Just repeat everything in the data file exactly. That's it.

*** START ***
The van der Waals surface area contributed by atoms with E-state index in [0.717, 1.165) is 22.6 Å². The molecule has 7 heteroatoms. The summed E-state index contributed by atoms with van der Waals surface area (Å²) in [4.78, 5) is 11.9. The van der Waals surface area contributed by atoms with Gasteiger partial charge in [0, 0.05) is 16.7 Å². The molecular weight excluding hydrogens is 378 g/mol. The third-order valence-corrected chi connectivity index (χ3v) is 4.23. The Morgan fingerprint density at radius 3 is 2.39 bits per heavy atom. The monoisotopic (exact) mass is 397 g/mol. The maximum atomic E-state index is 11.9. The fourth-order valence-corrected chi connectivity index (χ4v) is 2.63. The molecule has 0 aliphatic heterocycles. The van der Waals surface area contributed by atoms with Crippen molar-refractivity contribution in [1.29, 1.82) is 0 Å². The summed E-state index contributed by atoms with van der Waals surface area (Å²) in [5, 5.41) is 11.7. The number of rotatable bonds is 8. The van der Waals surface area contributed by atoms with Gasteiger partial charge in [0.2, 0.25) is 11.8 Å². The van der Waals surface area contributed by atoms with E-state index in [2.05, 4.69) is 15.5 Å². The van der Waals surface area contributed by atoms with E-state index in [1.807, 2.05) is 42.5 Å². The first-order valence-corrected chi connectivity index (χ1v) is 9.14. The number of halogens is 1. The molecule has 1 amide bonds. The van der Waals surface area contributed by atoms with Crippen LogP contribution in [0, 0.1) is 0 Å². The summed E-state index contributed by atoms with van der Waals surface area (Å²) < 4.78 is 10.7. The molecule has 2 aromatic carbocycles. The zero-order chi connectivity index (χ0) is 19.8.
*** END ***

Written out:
The van der Waals surface area contributed by atoms with E-state index in [0.717, 1.165) is 22.6 Å². The molecule has 7 heteroatoms. The summed E-state index contributed by atoms with van der Waals surface area (Å²) in [4.78, 5) is 11.9. The van der Waals surface area contributed by atoms with Gasteiger partial charge in [0, 0.05) is 16.7 Å². The molecular weight excluding hydrogens is 378 g/mol. The third-order valence-corrected chi connectivity index (χ3v) is 4.23. The Morgan fingerprint density at radius 3 is 2.39 bits per heavy atom. The monoisotopic (exact) mass is 397 g/mol. The maximum atomic E-state index is 11.9. The fourth-order valence-corrected chi connectivity index (χ4v) is 2.63. The molecule has 0 aliphatic heterocycles. The van der Waals surface area contributed by atoms with Crippen molar-refractivity contribution in [1.29, 1.82) is 0 Å². The summed E-state index contributed by atoms with van der Waals surface area (Å²) in [5, 5.41) is 11.7. The number of rotatable bonds is 8. The van der Waals surface area contributed by atoms with Gasteiger partial charge in [0.2, 0.25) is 11.8 Å². The van der Waals surface area contributed by atoms with E-state index in [2.05, 4.69) is 15.5 Å². The van der Waals surface area contributed by atoms with E-state index in [1.807, 2.05) is 42.5 Å². The first-order valence-corrected chi connectivity index (χ1v) is 9.14. The number of halogens is 1. The molecule has 1 amide bonds. The van der Waals surface area contributed by atoms with Crippen LogP contribution in [0, 0.1) is 0 Å². The summed E-state index contributed by atoms with van der Waals surface area (Å²) < 4.78 is 10.7. The molecule has 2 aromatic carbocycles. The zero-order chi connectivity index (χ0) is 19.8.